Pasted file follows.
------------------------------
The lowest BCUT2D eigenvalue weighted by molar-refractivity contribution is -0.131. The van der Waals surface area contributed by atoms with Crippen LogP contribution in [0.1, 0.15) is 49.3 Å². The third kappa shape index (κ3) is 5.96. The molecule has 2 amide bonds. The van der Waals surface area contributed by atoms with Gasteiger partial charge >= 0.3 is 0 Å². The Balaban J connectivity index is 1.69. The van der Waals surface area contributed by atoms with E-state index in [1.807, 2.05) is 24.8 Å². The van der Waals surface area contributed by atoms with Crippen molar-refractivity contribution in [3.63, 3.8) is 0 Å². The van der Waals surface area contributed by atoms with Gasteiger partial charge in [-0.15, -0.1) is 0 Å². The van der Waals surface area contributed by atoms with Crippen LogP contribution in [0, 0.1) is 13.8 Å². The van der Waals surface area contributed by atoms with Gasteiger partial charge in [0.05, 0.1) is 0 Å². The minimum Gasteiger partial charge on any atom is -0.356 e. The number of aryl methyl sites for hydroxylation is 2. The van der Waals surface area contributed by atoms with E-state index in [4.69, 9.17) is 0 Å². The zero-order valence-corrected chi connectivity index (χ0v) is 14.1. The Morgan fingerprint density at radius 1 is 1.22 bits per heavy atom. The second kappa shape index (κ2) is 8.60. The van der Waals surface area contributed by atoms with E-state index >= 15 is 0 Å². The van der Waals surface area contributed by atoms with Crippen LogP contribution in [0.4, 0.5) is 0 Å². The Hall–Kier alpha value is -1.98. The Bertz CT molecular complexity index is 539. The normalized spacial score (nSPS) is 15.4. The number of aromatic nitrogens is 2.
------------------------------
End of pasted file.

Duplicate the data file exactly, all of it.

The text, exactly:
The lowest BCUT2D eigenvalue weighted by molar-refractivity contribution is -0.131. The van der Waals surface area contributed by atoms with Crippen LogP contribution in [0.1, 0.15) is 49.3 Å². The third kappa shape index (κ3) is 5.96. The molecule has 2 amide bonds. The van der Waals surface area contributed by atoms with Gasteiger partial charge >= 0.3 is 0 Å². The Balaban J connectivity index is 1.69. The van der Waals surface area contributed by atoms with E-state index in [1.807, 2.05) is 24.8 Å². The van der Waals surface area contributed by atoms with Crippen molar-refractivity contribution in [3.63, 3.8) is 0 Å². The van der Waals surface area contributed by atoms with Gasteiger partial charge in [-0.15, -0.1) is 0 Å². The van der Waals surface area contributed by atoms with Crippen LogP contribution in [0, 0.1) is 13.8 Å². The van der Waals surface area contributed by atoms with Gasteiger partial charge in [0.05, 0.1) is 0 Å². The minimum Gasteiger partial charge on any atom is -0.356 e. The number of aryl methyl sites for hydroxylation is 2. The van der Waals surface area contributed by atoms with E-state index in [4.69, 9.17) is 0 Å². The zero-order valence-corrected chi connectivity index (χ0v) is 14.1. The Morgan fingerprint density at radius 1 is 1.22 bits per heavy atom. The second kappa shape index (κ2) is 8.60. The van der Waals surface area contributed by atoms with E-state index >= 15 is 0 Å². The van der Waals surface area contributed by atoms with Crippen LogP contribution in [0.4, 0.5) is 0 Å². The Hall–Kier alpha value is -1.98. The Bertz CT molecular complexity index is 539. The normalized spacial score (nSPS) is 15.4. The number of aromatic nitrogens is 2.